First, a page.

In the years since, Powell rose to the top of her profession until she was in charge of all of Google’s global internal and external communications. She and Miner returned to San Francisco, which she now calls home. “For all of SF’s failings it’s still a pretty great place,” she says. “It still has diversity and great access to nature—you can be in the water or the mountains in just a short drive.”

There were also a few stops at other firms—including one where sexism and a mono-culture of thought were rampant. These experiences provided the backdrop for her second book, The Big Disruption, which made a splash when it was released in 2018. It was the first novel put out on the platform, where it was so widely read that it was later released in paperback and e-book form. Said The New York Times in its review, “Not long ago, it was Jessica Powell’s job to defend Silicon Valley. And while the events in her satire are purposefully and hilariously over the top, her diagnosis of Silicon Valley’s cultural stagnancy is so spot on that it’s barely contestable.”

This, it seems, is Powell’s biggest concern for her milieu. “When you have an industry that is very homogenous and surround yourself with people like yourself it’s really hard to see the broader implications of what you do, and the broader impacts,” she says. “For example, the first ‘smart watches’ were way too big for women’s wrists! Then you have things that speak to a lack of safety—like on social media platforms, where women and people of color are harassed at a much greater rate.”

Another example she cites is how Lyft was first designed. “It shocked me that you were supposed to get in the front seat with a stranger and ride around like you’re friends… and they are in charge of the door locks.” She shakes her head. “It points to the need for more diversity in designing things. These companies are generating a ton of money, so wouldn’t it be nice to include people from all walks?”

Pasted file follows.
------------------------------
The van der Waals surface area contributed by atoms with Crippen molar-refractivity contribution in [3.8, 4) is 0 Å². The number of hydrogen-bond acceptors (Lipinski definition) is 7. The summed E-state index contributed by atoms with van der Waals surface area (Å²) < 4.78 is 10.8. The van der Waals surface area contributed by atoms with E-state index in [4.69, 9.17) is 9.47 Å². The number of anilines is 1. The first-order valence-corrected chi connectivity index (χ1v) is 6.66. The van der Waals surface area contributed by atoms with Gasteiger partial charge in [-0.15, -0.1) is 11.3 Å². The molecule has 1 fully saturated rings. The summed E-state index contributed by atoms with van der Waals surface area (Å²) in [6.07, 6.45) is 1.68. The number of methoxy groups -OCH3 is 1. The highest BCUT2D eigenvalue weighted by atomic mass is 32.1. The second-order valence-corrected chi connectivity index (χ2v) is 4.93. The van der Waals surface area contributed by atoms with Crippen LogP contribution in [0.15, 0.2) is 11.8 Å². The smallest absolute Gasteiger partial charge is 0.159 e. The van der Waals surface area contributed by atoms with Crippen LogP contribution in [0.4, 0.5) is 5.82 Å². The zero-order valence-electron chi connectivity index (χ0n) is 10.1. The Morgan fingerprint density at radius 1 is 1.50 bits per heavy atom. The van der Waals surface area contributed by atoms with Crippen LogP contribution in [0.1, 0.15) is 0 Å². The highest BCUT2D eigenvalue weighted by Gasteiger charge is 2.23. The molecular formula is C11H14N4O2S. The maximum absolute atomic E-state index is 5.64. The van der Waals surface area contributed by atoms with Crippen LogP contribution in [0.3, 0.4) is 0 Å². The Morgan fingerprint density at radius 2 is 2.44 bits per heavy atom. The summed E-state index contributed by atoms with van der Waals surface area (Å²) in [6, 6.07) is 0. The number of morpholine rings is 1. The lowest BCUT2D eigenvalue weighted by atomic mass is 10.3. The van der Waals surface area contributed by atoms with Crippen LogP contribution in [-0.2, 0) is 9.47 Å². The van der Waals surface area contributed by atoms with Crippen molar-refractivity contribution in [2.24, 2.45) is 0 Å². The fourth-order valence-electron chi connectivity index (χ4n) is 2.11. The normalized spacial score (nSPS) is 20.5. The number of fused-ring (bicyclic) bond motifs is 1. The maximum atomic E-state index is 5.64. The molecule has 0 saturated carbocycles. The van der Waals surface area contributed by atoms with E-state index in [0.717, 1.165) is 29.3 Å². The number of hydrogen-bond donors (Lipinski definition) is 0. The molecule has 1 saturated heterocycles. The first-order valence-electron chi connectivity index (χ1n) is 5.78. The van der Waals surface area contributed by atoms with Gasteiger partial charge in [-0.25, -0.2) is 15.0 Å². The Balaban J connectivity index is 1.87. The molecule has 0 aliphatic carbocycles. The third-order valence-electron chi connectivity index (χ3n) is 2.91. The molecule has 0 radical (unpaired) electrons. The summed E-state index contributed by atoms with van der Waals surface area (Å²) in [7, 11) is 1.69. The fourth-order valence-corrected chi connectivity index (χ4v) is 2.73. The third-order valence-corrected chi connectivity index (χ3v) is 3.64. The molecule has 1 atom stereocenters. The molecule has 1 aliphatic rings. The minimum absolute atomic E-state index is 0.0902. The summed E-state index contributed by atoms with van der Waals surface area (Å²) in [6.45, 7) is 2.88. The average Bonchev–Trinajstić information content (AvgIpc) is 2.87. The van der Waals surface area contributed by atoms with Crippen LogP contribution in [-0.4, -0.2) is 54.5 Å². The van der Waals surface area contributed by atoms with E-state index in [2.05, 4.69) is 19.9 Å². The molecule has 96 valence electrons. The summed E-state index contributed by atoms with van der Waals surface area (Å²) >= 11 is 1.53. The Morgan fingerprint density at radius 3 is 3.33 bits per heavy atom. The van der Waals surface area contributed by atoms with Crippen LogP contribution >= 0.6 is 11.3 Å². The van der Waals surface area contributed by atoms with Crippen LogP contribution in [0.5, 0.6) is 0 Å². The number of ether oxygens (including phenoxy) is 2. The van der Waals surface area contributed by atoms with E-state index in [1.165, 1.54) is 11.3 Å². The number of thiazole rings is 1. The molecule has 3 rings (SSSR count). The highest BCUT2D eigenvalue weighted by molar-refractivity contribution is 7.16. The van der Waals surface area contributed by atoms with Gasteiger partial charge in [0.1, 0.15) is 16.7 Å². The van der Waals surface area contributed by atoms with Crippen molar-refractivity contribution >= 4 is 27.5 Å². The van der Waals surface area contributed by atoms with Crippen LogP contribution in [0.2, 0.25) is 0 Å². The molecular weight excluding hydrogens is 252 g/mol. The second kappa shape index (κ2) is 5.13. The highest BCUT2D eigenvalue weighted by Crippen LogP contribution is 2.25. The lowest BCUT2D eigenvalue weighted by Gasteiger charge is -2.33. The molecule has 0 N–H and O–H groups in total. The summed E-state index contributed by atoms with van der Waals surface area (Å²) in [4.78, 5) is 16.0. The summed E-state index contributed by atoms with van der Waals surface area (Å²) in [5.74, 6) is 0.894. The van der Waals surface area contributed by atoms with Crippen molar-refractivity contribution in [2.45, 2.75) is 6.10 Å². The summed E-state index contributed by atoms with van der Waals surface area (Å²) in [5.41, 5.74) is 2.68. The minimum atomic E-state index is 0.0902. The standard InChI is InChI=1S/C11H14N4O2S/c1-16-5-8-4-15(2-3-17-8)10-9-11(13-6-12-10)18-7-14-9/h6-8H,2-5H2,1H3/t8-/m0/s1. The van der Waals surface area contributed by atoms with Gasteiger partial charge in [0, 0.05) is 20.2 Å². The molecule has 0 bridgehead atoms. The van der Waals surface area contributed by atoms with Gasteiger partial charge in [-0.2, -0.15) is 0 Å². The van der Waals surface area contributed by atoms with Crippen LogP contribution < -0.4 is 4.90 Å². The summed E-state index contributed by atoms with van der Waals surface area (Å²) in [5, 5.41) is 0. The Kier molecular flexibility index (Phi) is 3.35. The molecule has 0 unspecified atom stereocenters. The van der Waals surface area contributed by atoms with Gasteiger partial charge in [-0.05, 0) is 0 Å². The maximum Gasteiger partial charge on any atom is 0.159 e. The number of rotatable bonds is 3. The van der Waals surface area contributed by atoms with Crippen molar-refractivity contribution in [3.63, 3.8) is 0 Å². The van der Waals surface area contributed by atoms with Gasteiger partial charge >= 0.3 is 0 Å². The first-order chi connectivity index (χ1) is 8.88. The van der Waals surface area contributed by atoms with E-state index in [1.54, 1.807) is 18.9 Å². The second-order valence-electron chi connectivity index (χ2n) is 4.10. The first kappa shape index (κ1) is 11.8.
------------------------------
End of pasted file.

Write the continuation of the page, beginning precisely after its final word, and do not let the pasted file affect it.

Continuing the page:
Powell does believe shifts are taking place, though it is a slow process. “On some level women in the Valley are there to help men realize their dreams. That is changing, but when you’re a huge company, progress is likely to be incremental. I’ve seen very few companies make big commitments to making change at the top level.”

She also notes the importance of opportunity for women and people of color who are struggling to create new companies. “Less than 5% of venture capital goes to women and much less to women of color,” she says ruefully. “When you consider how much women control spending, does this make sense? What you need to do is make sure you put money in the hands of women who can build for diversity.”

Powell notes that it’s also important, if you’re raising funds, to know where they are coming from. “My own company went with Precursor Ventures of SF—it’s very committed to diversity.”

Burnout with Silicon Valley’s failings and pace (“all I did was leap from crisis to crisis”) were chief among the reasons Powell has downsized her life to focus more time on her small startup, her family, and her writing. Her as-yet-unnamed third book will also have Silicon Valley as a backdrop, though it will be a much darker comedy.

“Yes, it’s about another workplace, so clearly I need to branch out!” she laughs. “About the sublimation of the individual to the group. Definitely a dark comedy, with people in HR trying to kill each other.”

When it sees publication, she will have a new host of fans ready to embrace it. But first, she has to find time to write it.

“I do admire people who can just sit down and write wonderful things on the spur of the moment!” she sighs. “But that’s not me—I have to put it on my to-do list, which is already lengthy.”

But Jessica Powell will certainly rise to the challenge.